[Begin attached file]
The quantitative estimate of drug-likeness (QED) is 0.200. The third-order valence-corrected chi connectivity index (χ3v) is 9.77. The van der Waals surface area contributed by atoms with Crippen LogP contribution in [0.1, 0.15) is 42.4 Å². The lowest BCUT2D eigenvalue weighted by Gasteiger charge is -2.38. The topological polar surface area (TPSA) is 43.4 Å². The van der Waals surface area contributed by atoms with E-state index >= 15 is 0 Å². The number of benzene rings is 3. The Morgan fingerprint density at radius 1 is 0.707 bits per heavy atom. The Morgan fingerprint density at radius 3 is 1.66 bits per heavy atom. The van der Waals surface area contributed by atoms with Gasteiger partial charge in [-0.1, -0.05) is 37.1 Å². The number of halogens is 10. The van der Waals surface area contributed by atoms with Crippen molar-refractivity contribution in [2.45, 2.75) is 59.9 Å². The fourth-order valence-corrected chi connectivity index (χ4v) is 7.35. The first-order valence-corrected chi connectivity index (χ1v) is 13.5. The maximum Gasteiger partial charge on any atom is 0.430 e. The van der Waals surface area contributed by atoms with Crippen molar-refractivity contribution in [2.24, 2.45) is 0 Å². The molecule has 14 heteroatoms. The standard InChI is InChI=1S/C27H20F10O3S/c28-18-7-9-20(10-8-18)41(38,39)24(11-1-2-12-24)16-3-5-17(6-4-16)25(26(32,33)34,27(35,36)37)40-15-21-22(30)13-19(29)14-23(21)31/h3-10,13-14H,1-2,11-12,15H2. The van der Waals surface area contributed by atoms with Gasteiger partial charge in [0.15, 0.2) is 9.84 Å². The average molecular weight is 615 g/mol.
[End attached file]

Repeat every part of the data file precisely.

The quantitative estimate of drug-likeness (QED) is 0.200. The third-order valence-corrected chi connectivity index (χ3v) is 9.77. The van der Waals surface area contributed by atoms with Crippen LogP contribution in [0.1, 0.15) is 42.4 Å². The lowest BCUT2D eigenvalue weighted by Gasteiger charge is -2.38. The topological polar surface area (TPSA) is 43.4 Å². The van der Waals surface area contributed by atoms with E-state index >= 15 is 0 Å². The number of benzene rings is 3. The Morgan fingerprint density at radius 1 is 0.707 bits per heavy atom. The Morgan fingerprint density at radius 3 is 1.66 bits per heavy atom. The van der Waals surface area contributed by atoms with Gasteiger partial charge in [-0.1, -0.05) is 37.1 Å². The number of halogens is 10. The van der Waals surface area contributed by atoms with Crippen molar-refractivity contribution in [2.45, 2.75) is 59.9 Å². The fourth-order valence-corrected chi connectivity index (χ4v) is 7.35. The first-order valence-corrected chi connectivity index (χ1v) is 13.5. The maximum Gasteiger partial charge on any atom is 0.430 e. The van der Waals surface area contributed by atoms with Crippen molar-refractivity contribution in [2.24, 2.45) is 0 Å². The molecule has 14 heteroatoms. The standard InChI is InChI=1S/C27H20F10O3S/c28-18-7-9-20(10-8-18)41(38,39)24(11-1-2-12-24)16-3-5-17(6-4-16)25(26(32,33)34,27(35,36)37)40-15-21-22(30)13-19(29)14-23(21)31/h3-10,13-14H,1-2,11-12,15H2. The van der Waals surface area contributed by atoms with Gasteiger partial charge in [0.15, 0.2) is 9.84 Å². The average molecular weight is 615 g/mol.